Before there was the earth-shattering NLCS, before Steve Bartman became the villian of Chicago, there was the first round of the National League playoffs to get through. The Cubs weren't great in 2003, but they were good enough, ekeing out a Central Division title by one game over Houston. But while they had the worst record of the four NL playoff teams that year, they had one major advantage that gave them an advantage in any series: their starting pitching.
Led by a rejuvinated Kerry Wood and young stars Mark Prior and Carlos Zambrano, the Cubs knew they had a shot against Atlanta in the first round. Even though the Braves finished 13 games ahead of the Cubs, Chicago had a fighting chance.
Wood was masterful against Atlanta in Game 1, striking out 11 and giving up only two hits in 7+ innings to give the Cubs the series lead. Chicago's bullpen betrayed them in Game 2, but Prior turned in a masterpiece of his own in Game 3, giving up only two hits in a complete-game victory that put the Cubs one win away. The Cubs lost their home-field advantage in Game 4, but they still had an ace up their sleeve, as Wood was rested and ready to go for Game 5.
More than anything, the Cubs wanted an early lead in Game 5. An early lead would let Wood settle down and go into cruise control, and it would hopefully help them ignore the pressures associated with the anticipation of their first win in a postseason series since 1908. So when Kenny Lofton led off the game with a double, then went to third on a wild pitch, things seemed good in Chicagoland. When he scored on a Moises Alou single to give the Cubs a 1-0 lead, things couldn't have looked better.
Just for kicks, though, shortstop Alex Gonzalez got into the fun, leading off the second with a home run to make it 2-0. And the way Wood was pitching, that looked like it would be enough. He wasn't giving the Braves anything to hit. His fastball was popping, his curveball was dropping, and the Braves were helpless. Still, though, this was the Cubs, and Cubs fans have gotten used to disaster, have learned to brace themselves for when the other shoe dropped.
That's why it must have been a huge relief to Cubs fans when Aramis Ramirez hit a two-run home run in the sixth inning to make it 4-0. It's a little easier to breathe in a four-run game than in a two-run game. Ramirez' blast also made the Braves' run in the bottom of the sixth a little easier to take.
Wood had little trouble the next two innings. In the top of the ninth, the Cubs put runners on second and third with two outs and Wood due up to bat. It was a tough decision: do you keep the red-hot pitcher in the game, likely sacrificing a chance to get an insurance run in the process, or do you pinch-hit for him with the hopes of getting that fifth run across and hope your bullpen can hold it? The Cubs chose option B, and Tom Goodwin delivered with a pinch-hit single to make it 5-1. The Cubs then closed the door in the bottom of the ninth and were on their way to the NLCS.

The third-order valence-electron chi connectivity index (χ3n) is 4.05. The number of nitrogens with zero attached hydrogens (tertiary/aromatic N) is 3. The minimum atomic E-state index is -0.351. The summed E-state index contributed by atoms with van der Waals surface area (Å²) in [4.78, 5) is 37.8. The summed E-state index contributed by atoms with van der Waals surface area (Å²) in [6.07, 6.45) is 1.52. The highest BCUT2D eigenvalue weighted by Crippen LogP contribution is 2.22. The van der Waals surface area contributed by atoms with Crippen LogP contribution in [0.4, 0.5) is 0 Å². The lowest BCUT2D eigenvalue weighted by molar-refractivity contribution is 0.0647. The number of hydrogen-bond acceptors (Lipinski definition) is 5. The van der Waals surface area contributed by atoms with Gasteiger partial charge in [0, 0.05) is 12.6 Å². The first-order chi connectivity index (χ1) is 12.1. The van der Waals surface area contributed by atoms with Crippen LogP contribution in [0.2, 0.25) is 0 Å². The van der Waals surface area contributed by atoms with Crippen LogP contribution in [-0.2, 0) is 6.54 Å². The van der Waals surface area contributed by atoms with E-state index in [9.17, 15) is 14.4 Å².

The Cubs' win in the NLDS was their first victory in a postseason series since the 1908 World Series, ending a streak of almost improbable ineptitude. But that streak wasn't what Cubs fans were worried about. They were worried about their stretch since 1945 without a World Series appereance and their stretch since 1908 without a championship. They had a chance to take care of one of those streaks in the NLCS against the surprising Florida Marlins.
The Cubs started out hot, too, taking a three-games-to-one series lead. They were one win from the World Series, and they had three chances to do it. But then Josh Beckett threw a complete-game shutout in Game 5. Then Steve Bartman got in the middle of an eight-run rally in Game 6, just when the Cubs were five outs from the World Series.
But there was still Game 7, and Kerry Wood on the mound and Wrigley Field poised to celebrate. The Marlins scored three in the first to dampen the spirits. The Cubs scored the next five runs to start the celebration again. But Wood, who had carried the Cubs on his back all season, really for most of the previous five seasons, finally ran out of steam. He simply didn't have anything left. A three-run fifth gave Florida the lead again. They added three more runs, and they sent the Cubs home with a 9-6 victory in Game 7.
The Cubs' streak is now at 102 seasons since their last championship. Their run in 2003, led by the strong right arm of Kerry Wood, remains the closest they've come since to baseball's promised land.
26. Chicago 5, Atlanta 1 (2003 NLDS)
27. Houston 12, Atlanta 3 (2004 NLDS)
28. N.Y. Mets 5, Cincinnati 0 (1999 NL Wild Card tiebreaker)
29. Cleveland 8, Boston 3 (1948 AL tiebreaker)
30. Houston 7, Los Angeles 1 (1980 NL West tiebreaker)